Data from: The evolution of traits and functions in herbivorous coral reef fishes through space and time
Siqueira, Alexandre C.; Bellwood, David R.; Cowman, Peter F. (2019), Data from: The evolution of traits and functions in herbivorous coral reef fishes through space and time, Dryad, Dataset, https://doi.org/10.5061/dryad.h517t14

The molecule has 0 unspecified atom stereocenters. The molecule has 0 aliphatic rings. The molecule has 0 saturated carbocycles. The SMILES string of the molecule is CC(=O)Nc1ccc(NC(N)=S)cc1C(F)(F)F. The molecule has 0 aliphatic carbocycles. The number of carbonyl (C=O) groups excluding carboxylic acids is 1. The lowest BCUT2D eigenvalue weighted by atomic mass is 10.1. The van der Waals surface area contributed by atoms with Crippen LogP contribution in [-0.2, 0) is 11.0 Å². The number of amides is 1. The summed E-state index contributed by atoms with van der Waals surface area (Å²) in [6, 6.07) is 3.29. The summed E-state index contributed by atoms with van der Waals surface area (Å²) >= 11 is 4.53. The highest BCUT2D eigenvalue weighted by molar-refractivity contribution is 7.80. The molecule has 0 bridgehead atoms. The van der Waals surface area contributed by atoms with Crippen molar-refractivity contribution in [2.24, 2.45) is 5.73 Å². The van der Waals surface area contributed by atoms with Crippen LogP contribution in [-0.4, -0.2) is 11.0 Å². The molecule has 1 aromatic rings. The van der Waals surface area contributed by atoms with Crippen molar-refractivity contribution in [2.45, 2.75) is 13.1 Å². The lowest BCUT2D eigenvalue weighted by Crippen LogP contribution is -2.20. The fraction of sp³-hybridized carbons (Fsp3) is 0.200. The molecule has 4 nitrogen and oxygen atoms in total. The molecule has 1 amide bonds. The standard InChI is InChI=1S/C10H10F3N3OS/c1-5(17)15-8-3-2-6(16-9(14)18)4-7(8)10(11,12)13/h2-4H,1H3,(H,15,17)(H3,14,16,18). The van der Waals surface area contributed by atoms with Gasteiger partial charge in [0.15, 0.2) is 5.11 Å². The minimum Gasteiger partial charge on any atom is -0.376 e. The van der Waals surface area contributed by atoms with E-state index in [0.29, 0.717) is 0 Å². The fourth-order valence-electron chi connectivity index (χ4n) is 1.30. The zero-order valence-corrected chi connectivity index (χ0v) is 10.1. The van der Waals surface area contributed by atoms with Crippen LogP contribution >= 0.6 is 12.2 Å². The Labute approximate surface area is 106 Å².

Herbivory by fishes has been identified as a key ecological process shaping coral reefs through time. Although taxonomically limited, herbivorous reef fishes display a wide range of traits, which results in varied ecosystem functions on reefs around the world. Yet, we understand little about how these trait combinations and functions in ecosystems changed through time and across biogeographic realms. Here we used fossils and phylogenies in a functional ecological framework to reveal temporal changes in nominally herbivorous fish assemblages among oceanic basins in both trait space and lineage richness among functions. We show that the trait space occupied by extant herbivorous fishes in the Indo-Pacific resulted from an expansion of traits from the ancestral Tethyan assemblages. By contrast, trait space in the Atlantic is the result of lineage turnover, with relatively recent colonization by lineages that arose in the east Tethys/Indo-Pacific. From an ecosystem function perspective, the Atlantic supports a depauperate fauna, with few extant herbivorous reef fish lineages performing each function. Indo-Pacific fishes support both more functions and more lineages within each function, with a marked Miocene to Pleistocene expansion. These disparities highlight the importance of history in explaining global variation in fish functional composition on coral reefs.